Montreal

Millions of dollars in Sami Bebawi's accounts were bonuses authorized by SNC-Lavalin bosses: defence

Defence lawyer Alexandre Bien-Aimé says the amounts split between Sami Bebawi and his former subordinate, Riadh Ben Aissa, were compensation for the pair's work and were authorized by SNC-Lavalin's then-president, Jacques Lamarre.

Former SNC exec on trial on 5 charges, including fraud, corruption of foreign officials and money laundering

Sami Bebawi's fate will soon be in the hands of the jury after the defence made closing arguments Tuesday. Jurors are to receive final instructions Wednesday before deliberating on the case. (Paul Chiasson/The Canadian Press)

A jury was told Tuesday that millions of dollars that ended up in the accounts of a former SNC-Lavalin executive on trial for fraud and corruption were legitimate bonuses authorized by the company's president.

Sami Bebawi's lawyers said in final arguments that the company paid for their client's work manoeuvring complicated contracts in Libya.

Defence lawyer Alexandre Bien-Aimé says the amounts split between Bebawi and his former subordinate, Riadh Ben Aissa, were compensation for the pair's work and were authorized by SNC-Lavalin's then-president, Jacques Lamarre.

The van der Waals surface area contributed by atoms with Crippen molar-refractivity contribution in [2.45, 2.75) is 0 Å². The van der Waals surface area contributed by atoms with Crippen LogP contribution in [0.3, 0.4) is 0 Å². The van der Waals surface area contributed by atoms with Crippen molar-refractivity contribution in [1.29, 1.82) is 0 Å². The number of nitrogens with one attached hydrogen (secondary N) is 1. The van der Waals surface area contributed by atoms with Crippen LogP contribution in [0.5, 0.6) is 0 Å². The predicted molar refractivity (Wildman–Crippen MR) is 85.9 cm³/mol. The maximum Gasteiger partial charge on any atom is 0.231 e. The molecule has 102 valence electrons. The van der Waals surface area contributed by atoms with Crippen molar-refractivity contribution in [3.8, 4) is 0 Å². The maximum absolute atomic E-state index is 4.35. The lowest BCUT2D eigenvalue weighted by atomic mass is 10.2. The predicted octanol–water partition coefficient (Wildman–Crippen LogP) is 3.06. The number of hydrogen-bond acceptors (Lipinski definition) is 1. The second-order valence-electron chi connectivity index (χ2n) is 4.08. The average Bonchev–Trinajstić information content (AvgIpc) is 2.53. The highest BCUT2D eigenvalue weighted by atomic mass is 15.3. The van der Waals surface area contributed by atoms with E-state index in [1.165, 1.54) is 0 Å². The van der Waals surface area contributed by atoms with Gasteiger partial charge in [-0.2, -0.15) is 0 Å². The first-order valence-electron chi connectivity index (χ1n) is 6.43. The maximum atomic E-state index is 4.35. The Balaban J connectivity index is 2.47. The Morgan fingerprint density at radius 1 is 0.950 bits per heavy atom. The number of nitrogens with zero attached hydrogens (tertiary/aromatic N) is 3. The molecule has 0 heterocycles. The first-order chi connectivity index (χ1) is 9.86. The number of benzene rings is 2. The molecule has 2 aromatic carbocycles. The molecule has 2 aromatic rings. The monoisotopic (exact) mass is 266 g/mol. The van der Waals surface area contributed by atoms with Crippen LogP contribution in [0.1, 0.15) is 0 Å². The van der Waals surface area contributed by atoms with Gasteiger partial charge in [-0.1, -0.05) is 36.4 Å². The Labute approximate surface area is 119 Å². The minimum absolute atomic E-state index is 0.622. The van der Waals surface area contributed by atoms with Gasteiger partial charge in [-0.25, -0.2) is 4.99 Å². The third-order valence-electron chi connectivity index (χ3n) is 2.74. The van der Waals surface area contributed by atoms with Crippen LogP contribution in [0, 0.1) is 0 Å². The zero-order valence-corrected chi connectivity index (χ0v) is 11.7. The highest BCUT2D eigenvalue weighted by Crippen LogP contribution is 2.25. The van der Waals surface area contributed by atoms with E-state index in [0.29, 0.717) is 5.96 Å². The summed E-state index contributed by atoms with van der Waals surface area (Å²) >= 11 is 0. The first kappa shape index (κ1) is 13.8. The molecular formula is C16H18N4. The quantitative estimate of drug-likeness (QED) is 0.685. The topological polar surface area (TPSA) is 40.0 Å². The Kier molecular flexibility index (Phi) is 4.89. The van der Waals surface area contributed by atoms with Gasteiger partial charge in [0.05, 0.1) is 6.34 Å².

The prosecution alleges the engineering giant transferred about $113 million to shell companies used to pay people who helped the company collect money and secure contracts in Libya, beginning in the late 1990s.

It is alleged that what remained in the accounts after the kickbacks and bills were paid was split 50-50, with Bebawi pocketing $26 million.

Saadi Gadhafi just 'spoiled child,' says defence

The trial centred on interactions with Moammar Gadhafi's son, Saadi, who was allegedly able to facilitate business dealings for the Montreal giant in that country.

Bien-Aimé warned jurors to be wary of Ben Aissa, the principle Crown witness in the case, whom he described as repeating the same sound bites during his testimony implicating Bebawi.

The defence also dismissed the notion that Saadi Gadhafi was a foreign public official, describing him as a spoiled child whose real value was having a direct line to the late dictator without any ability to secure deals himself.

Bebawi has pleaded not guilty to five charges, including fraud, corruption of foreign officials and laundering proceeds of crime.

It is up to the Crown to prove the charges beyond a reasonable doubt, and after prosecutors closed their case last week, Bebawi's lawyers chose not to call any witnesses.

Jurors are to receive final instructions Wednesday before deliberating on the matter.

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